Broadcast on weekdays, initially 18:00–19:00, subsequently 22:00–00:00, on Radio One during the early 1970s. Among the DJs were Mike Harding, Alan Black, Pete Drummond, Anne Nightingale, John Peel (who alone had two shows per week), David Symonds, Bob Harris, Andy Ferris, Stuart Henry and Alan Black. For contractual reasons one of Peel's two weekly shows was known as Top Gear, but the format and content of the show on every weekday were in essence identical for most of the early 1970s.

Unlike most other Radio One programmes, Sounds of the Seventies concentrated on albums rather than singles, and rock rather than pop. Sessions recorded exclusively by the BBC and featuring major musicians of the day were a regular feature; the Musicians' Union insisted that "needle time"--time given to playing recorded music—should be limited. Keep Music Live!

In 1974 the Thursday show was replaced by a show without DJs known as the Thursday Night Sequence. Album tracks were played without interruption or introduction, and Pete Drummond gave the artist name, album name and track name after the piece. I recall listening to this and the use of sound effects in the background between tracks and when Drummond spoke occasionally!

In early 1975 Sounds of the Seventies was dropped. In September of that year the loss of a nightly slot for progressive rock music was restored by the introduction of the nightly John Peel Show, which initially broadcast from 23:00 to 00:00. Peel carried on and expanded the practice of hosting exclusive sessions by major musicians. The Peel show format lasted until Peel's death in 2004.

To begin with I liked John Peel, but his turncoat behaviour with ‘Punk’ and ‘Indie’ upset me… and, at the time made me very angry when he slagged off bands like Yes, Mike Oldfield and ELP (who he famously called “a waste of electricity” 😆)…. Alan ‘Fluff’ Freeman was more my jock! 

Whilst surfing I found this amazing site that features Sounds of the Seventies page, you may also find some of the other pages interesting?: http://www.radiorewind.co.uk/radio1/sounds_of_the_70s_page.htm Check out Vincent Price clips!!!

As to my recordings, sadly I would record over the top of a previous recording due to the cost of magnetic tape…. Sounds like I was emulating the BBC! Anyway, I think I disposed of a lot of the tapes when I got rid of my reel-to-reels… as we upgraded one format was not usable on the next or would show the poor quality of it’s predecessor… Tony and I ended up with a great TEAC 4 track reel-to-reel for band recording use, mixing down onto a cassette for selling at gigs or to friends!

I used to record a lot of comedy shows, both on radio and TV (sound only obviously), including ‘I am Sorry, I’ll Read That Again’ which was a combination of The Goodies and Python! Again, long gone I am afraid!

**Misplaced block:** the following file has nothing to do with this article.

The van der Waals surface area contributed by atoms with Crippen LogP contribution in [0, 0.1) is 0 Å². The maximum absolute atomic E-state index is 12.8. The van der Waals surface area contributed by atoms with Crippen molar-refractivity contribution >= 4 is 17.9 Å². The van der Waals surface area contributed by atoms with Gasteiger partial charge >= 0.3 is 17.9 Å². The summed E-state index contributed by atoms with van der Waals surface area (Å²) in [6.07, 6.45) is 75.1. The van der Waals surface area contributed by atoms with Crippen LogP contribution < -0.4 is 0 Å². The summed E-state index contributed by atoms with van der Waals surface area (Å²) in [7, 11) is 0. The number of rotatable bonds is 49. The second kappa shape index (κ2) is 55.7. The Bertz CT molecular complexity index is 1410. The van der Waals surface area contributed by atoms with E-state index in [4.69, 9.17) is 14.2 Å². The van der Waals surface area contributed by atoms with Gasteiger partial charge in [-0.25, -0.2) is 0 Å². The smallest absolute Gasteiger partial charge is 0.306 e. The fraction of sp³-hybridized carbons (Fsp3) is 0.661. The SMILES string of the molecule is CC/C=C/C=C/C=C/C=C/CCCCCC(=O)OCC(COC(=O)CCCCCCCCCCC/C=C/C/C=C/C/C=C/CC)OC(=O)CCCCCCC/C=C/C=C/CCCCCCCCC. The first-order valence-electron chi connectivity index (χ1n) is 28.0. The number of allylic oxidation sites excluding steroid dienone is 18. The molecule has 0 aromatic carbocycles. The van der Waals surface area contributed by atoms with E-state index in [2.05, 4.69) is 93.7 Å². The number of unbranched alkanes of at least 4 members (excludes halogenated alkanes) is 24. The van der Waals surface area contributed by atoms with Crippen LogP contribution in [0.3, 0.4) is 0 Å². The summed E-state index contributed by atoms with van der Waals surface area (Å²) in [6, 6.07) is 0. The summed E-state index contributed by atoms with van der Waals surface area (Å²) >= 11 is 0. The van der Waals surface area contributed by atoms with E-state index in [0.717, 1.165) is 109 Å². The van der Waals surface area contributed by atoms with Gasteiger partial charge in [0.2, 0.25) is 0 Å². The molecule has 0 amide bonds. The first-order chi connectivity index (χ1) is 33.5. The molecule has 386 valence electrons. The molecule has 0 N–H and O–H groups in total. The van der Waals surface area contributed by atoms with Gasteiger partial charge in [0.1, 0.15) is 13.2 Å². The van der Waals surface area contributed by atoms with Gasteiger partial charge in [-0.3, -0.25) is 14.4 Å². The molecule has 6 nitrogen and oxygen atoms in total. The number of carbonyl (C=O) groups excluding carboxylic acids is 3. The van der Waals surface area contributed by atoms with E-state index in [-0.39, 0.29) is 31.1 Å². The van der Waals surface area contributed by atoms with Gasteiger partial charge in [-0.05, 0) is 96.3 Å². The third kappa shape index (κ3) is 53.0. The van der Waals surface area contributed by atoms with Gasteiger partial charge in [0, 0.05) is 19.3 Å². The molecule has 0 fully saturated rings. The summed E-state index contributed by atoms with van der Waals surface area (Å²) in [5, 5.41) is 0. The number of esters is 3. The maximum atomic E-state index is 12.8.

A word of warning about your tapes… you should wind forward and rewind them a few tomes a year otherwise you get the magnetic recording ‘transferring’ onto the next part of the tape causing echo effects, distortion or blurring. Also the Earth’s magnetic field can fade the recording over time (20+ years can make a real deterioration), also the tape can ‘weld’ together, so be careful the first time you play it. There are stories of old master tapes being remastered striping the iron oxide off the plastic tape surface and destroying the original recording…. Doing this is now a science and an art artform!

Like you, I love my children to bits, but they have ‘cramped my style (man!)’ and hindered my musical taste! As too meeting idols, they say it can disappoint when you actually meet them!

Gary, 26-1
Cool Wout!

I had no idea you were a fellow musician (although there is the joke; what do you call someone who hangs around with musicians? A drummer!). What do you play, keyboards, guitar, bass, vocals?

I also love Floyd… but the early stuff through the 70s are my favourites… 

As for lending albums, this is something I am loathe to do these days as I have lost so many in the past to ‘friends’ who never gave them back, or as you say use them as frisbees or ash trays, coming back as unplayable! Mind you my dog has had a bite or two out of some album covers in the last year! Best guard them and never let them go without constant supervision!

I am going to a local record fair this Sunday, so may pick a bargain or two?

Wo., 26-1
I dare to call myself a guitarist and can hold a harmony vocal. Having started far too late to ever grow beyond competent though. Off late I am the only guitarist of the band I play in, called Sweetwood, a pun on the village we practice in, Zoeterwoude. My girlfriend is the singer. Ages between 50 and 60 something. The repertoire from Chuck Berry to Adele. The brunt of the songs are from the 60s I'd say. What I like about this band that every once in a while someone comes with a real surprising song and it just works. Something I'd never play at home, like 'Rolling In The Deep' or 'Wicked Way' by Waylon, a Dutch singer (see here: https://www.youtube.com/watch?v=QAxsimgTRRM). This song is just a ton of fun playing. Like most bands the members keep changing and changing. The bass player and I are playing together 6 year come spring. Our latest addition the keyboard player came in just before the summer holiday and the male singer quite this fall not to be replaced.

Before this I played in a 50s and 60s cover band that gigged fairly regularly at parties for circa 15 years, strictly rhythm and before that in a horribly bad band called The Beerhunters, but we did play 50% our own songs, penned by me. When we finally were going somewhere, as in daring to think of a gig, with better musicians around us, the drummer quite, once again. I had just started a "real" job and did not have the energy to do the rounds to search for a new one this time around. The other members would do it. I haven't seen them again to this day. And no, they did not ditch me this way ..... They just stopped playing music it seems.